By Cameron Preston*
The Insurance Council of New Zealand (ICNZ) recently released its quarterly survey of insurance claim settlement progress in Canterbury.
In the press release the ICNZ repeated its assurance that they will “meet the end of 2016 target” for the completion of the residential rebuild in Canterbury.
Below is their progress compared to their forecast which they last updated in November last year:
The figures clearly show the insurers have a huge mountain to climb.
Notwithstanding they still have some 425 homes to rebuild just to meet last year’s target, this year will require a quadrupling of the rate to build 2,170 new homes.
In addition 951 repairs need to be caught up on, and then the insurance industry must achieve repair throughput more than 5 times what was achieved last year, a massive 3,020 properties.
"External Resolutions" is the industry term given to a either a cash settlement or some other type of agreement which shifts the risk and responsibility of the rebuild or repair off the insurer and onto the policyholder.
Progress in external resolutions clearly show that the Insurance Council’s PR spin that 42% of claims are fully settled, while correct, has mainly been achieved through the external resolution of Red Zone properties.
Red Zone claimants were unable to rebuild or repair on their land due to land zoning changes. The majority of these claims have now been settled and external resolutions have fallen back to about half of what was forecast in 2013.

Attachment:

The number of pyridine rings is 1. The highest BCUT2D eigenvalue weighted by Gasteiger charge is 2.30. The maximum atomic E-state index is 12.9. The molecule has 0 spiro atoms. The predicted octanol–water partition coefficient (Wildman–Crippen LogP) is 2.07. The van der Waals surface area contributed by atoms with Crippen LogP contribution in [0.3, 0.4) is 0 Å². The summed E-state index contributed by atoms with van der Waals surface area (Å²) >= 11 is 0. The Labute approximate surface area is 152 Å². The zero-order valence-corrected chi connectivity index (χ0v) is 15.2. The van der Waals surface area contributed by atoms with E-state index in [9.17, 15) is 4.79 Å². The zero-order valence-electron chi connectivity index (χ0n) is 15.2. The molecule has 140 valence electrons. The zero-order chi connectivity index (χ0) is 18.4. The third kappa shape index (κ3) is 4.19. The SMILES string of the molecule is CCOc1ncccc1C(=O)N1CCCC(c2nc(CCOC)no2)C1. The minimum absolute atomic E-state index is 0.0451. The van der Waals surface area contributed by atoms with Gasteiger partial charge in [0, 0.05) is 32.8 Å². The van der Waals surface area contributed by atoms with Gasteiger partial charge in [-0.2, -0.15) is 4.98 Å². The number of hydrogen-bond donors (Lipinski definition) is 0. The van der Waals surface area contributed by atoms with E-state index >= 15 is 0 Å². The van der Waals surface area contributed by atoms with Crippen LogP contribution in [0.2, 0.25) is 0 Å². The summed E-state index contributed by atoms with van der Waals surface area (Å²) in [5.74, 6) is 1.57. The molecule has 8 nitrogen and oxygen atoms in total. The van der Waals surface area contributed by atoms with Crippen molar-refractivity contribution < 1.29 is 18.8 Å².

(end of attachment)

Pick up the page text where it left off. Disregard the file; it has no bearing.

The fall in external resolutions reflects the risk appetite of conservative Canterbury homeowners, who may have a property on land that requires extensive foundations work and are not happy to bear the risk of building themselves, especially if the offer does not include any risk premium.
The progress of rebuilds, repairs and external resolutions are an issue for both insurers, who will wish to exit the Canterbury rebuild with their reputation and balance sheet intact, and homeowners, who after 3.5 years are growing increasingly restless.
In my opinion, the ICNZ’s unwillingness to acknowledge problems, their constant use of statistics to illustrate a black box that they describe as the ‘pipeline’ into which properties enter but never seem to come out the other end, masks and delays genuine constructive discussion on ways to move forward.
Certainty the hallmark of the Canterbury recovery to date has been the top-down style of communication and direction, which in my opinion is leading to implosion of the insurance industry, fanned by expensive and unproductive pending Court actions, and only extinguished by greater regulation.
Cameron Preston is a Christchurch homeowner who has longstanding unresolved quake insurance claims.